"Glad to see you've made friends with the wife, Chetwode," he said. "She seems to have taken quite a fancy to you."

"Mrs. Weatherley has been very kind," Arnold answered.

"Enjoying yourself, I hope?" Mr. Weatherley asked.

"Very much indeed," Arnold declared. "It has been quite a treat for me."

Sabatini and Starling were talking earnestly together at the other side of the table. Rosario, bringing his wine down, came and sat at his host's other side.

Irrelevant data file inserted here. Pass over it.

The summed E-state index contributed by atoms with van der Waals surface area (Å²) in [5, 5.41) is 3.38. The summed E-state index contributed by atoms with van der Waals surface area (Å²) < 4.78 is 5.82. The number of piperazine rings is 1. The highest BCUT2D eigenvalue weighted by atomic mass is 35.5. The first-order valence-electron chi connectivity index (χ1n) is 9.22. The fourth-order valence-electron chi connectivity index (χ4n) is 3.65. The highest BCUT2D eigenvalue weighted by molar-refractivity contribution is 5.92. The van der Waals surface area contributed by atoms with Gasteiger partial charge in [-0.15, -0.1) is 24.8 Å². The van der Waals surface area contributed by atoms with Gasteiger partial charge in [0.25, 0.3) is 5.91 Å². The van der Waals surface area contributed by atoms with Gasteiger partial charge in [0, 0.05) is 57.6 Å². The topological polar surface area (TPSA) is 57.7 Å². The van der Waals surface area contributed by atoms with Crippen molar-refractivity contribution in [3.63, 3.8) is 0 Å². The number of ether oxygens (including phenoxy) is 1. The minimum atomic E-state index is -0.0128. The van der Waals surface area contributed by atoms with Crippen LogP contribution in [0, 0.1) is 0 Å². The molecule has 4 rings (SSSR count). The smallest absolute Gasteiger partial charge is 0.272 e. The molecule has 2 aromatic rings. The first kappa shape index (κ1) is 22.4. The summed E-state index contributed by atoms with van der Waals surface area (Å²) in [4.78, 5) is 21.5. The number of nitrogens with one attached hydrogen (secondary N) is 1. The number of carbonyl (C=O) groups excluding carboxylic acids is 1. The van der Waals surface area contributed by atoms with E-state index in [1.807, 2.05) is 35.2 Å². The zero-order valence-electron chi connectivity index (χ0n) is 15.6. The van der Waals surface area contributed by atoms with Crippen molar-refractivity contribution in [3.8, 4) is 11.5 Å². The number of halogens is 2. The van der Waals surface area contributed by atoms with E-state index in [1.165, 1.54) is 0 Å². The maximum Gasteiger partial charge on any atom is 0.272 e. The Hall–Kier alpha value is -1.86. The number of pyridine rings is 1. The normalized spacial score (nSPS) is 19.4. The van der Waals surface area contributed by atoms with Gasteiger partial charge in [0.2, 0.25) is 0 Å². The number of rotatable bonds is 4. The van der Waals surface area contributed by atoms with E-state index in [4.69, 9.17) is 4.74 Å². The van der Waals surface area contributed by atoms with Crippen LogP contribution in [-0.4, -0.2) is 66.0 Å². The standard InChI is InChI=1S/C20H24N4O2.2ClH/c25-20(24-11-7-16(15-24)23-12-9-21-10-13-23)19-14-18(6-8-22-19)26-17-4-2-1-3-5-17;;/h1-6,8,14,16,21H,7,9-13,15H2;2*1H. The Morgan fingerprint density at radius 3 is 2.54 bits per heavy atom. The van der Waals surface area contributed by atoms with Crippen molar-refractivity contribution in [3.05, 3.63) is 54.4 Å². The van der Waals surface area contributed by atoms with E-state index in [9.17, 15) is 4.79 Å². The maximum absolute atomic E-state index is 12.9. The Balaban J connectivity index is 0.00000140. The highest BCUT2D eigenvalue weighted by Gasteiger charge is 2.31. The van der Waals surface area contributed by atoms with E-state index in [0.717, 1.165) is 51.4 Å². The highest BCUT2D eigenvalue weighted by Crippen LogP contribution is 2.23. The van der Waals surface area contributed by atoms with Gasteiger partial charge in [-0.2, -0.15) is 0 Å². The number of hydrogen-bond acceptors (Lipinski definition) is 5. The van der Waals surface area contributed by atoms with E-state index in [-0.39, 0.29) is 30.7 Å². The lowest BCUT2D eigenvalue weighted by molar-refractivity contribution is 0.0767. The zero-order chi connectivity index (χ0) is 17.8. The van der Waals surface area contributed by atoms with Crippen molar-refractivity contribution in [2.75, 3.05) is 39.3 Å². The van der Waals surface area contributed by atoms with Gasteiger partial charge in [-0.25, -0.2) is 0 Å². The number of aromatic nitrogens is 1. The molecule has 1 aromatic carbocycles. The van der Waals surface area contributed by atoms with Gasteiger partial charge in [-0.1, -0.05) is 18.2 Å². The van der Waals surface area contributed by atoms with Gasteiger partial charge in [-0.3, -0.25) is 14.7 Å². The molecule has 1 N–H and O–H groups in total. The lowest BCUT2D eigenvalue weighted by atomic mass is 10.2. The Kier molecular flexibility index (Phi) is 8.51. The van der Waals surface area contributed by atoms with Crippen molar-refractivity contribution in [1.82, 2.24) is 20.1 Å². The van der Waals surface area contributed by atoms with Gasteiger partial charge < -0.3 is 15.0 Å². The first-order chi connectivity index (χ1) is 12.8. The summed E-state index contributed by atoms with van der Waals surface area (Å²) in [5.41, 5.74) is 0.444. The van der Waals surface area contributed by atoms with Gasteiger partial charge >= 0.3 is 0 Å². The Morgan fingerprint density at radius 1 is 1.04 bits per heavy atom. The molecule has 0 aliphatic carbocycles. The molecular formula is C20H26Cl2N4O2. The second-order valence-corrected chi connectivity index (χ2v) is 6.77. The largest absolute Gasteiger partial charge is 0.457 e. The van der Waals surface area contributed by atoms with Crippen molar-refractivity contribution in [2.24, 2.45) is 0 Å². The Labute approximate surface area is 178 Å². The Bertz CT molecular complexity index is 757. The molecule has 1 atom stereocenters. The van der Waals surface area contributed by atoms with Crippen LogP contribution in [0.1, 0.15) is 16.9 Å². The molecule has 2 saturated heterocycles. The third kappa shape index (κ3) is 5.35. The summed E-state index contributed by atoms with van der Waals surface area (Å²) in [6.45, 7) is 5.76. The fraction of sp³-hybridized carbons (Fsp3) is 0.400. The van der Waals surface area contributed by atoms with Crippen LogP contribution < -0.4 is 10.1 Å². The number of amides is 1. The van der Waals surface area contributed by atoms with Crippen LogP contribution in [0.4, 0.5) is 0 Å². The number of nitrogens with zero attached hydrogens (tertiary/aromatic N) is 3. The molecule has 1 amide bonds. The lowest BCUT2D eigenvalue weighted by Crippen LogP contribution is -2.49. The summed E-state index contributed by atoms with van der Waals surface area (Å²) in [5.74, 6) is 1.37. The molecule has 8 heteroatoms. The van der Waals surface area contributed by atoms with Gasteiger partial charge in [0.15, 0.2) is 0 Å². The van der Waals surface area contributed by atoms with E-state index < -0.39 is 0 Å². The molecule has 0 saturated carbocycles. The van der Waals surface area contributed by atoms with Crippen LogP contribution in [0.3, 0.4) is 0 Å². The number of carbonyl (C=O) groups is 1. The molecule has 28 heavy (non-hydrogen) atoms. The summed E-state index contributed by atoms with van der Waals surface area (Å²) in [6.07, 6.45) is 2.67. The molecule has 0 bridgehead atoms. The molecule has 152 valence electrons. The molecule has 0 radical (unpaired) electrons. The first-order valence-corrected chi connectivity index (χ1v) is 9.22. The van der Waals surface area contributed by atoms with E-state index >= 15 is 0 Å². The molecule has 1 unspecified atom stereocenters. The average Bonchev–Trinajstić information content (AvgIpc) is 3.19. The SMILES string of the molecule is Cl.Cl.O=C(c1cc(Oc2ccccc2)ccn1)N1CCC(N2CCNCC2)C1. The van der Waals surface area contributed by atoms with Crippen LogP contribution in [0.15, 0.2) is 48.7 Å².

"Beautiful vintage, this, Mr. Weatherley," he said. "Excellent condition, too."

Mr. Weatherley, obviously pleased, pursued the subject. In a way, it was almost pathetic to see his pleasure in being addressed by one of his own guests. Arnold drew a little away and looked across the banks of roses. There was something fascinating to him in the unheard conversation of Sabatini and Starling, on the opposite side of the table. Everything they said was in an undertone and the inexpressive faces of the two men gave no indication as to the nature of their conversation. Yet the sense of something mysterious in this house and among these guests was growing all the time with Arnold.